A group of U.S.-based Navy Junior Reserve Officers Training Corps cadets visited Allied Joint Force Command Naples, March 13, 2018. (Photo by French Navy Chief Petty Officer Sèbastien Laurent)
Story by U.S. Army Sgt. 1st Class Mark Patton
NAPLES, Italy – A group of U.S.-based Navy Junior Reserve Officers Training Corps cadets visited Allied Joint Force Command Naples, March 13, 2018.
A total of 20 students and faculty from Willard High School in Missouri took a tour of the base, where they received insight into NATO and the role the southern Italian headquarters plays. The cadets also took time to visit the NATO Strategic Direction South Hub.
"It’s really reassuring to have all these countries together, unified, with all of these sad things going on in the world,” said Willard freshman Brianna Jeffries, who has aspirations of joining either the Army or the Marines.
Jeffries isn’t the only Willard High School NJROTC cadet with an eye to future military service.
Whether its sophomore Jack Miller hoping to follow a path of Naval aviation, junior Alex Wittmaier discussing his interest in Naval engineering or senior Tory Butler’s recent awarding of an Air Force ROTC scholarship, the students appreciated the chance to take in the atmosphere of an international military environment.
"All these different uniforms, just seeing them in person was really cool,” Wittmaier said.
The NJROTC program was established in 1964, and it’s conducted at accredited secondary schools throughout the U.S. Participants in the program are taught by instructors who are retired Navy, Marine Corps, and Coast Guard officers and enlisted personnel.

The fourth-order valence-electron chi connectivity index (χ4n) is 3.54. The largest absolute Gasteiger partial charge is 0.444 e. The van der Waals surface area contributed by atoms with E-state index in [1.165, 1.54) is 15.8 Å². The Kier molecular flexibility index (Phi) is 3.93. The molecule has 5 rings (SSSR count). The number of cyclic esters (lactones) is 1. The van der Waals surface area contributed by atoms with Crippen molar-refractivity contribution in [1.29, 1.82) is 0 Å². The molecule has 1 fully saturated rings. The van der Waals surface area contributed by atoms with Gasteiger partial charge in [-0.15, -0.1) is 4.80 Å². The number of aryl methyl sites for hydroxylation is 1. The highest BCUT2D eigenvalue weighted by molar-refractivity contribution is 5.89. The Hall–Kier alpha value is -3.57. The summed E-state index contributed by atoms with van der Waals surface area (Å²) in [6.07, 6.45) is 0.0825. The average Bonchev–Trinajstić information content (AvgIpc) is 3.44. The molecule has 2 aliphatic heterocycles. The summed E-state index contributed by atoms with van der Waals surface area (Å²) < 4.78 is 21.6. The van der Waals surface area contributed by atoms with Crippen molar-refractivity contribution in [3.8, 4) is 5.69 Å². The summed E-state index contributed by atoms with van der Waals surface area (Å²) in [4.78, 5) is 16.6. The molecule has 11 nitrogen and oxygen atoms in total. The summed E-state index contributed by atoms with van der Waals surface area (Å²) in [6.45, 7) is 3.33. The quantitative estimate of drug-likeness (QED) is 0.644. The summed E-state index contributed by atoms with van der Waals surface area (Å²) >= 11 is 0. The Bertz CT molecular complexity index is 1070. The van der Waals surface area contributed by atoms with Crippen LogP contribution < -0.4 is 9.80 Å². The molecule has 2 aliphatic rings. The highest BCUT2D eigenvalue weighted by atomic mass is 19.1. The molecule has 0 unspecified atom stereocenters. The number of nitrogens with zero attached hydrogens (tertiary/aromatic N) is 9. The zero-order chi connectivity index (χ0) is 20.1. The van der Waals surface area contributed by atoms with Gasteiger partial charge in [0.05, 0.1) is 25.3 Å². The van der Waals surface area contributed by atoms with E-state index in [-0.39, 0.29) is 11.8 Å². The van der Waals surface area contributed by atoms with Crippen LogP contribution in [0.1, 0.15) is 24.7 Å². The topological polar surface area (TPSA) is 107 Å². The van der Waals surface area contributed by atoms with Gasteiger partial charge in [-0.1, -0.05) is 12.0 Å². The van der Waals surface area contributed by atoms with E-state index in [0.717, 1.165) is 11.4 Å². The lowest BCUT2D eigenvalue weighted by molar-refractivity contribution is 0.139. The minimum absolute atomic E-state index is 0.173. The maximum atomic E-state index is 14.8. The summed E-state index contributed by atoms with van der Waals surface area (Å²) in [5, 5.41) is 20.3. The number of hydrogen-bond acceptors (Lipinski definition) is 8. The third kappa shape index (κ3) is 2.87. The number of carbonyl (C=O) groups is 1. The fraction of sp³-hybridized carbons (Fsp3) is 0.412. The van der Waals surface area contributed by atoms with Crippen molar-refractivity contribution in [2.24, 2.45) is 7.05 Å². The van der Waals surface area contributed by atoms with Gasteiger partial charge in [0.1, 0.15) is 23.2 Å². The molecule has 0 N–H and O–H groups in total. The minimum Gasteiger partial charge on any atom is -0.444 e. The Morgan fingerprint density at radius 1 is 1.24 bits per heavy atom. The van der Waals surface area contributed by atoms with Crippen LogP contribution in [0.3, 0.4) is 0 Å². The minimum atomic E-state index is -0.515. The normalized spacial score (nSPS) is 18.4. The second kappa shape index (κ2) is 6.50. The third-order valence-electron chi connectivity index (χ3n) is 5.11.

According to Willard High School’s NJROTC website, the program teaches students discipline, respect, self-confidence, honor, courage and commitment.
At Willard High School, cadets learn about military life, to include health and physical fitness. Students compete for promotions as well as preform the variety of jobs that military personnel do in the American forces. Cadets have the opportunity to utilize skills gained in the civilian or military sector after graduation.
During their visit to Italy, the cadets also plan to visit the nearby U.S. Navy base, Rome, the Amalfi Coast and Pompeii and Herculaneum.
Butler, whose ultimate dream is to fly planes in the military, said she didn’t know what to expect before visiting a NATO headquarters.
"It’s really impressive to see the different cultures and countries and how they work together, and how important it is to work together,” Butler said.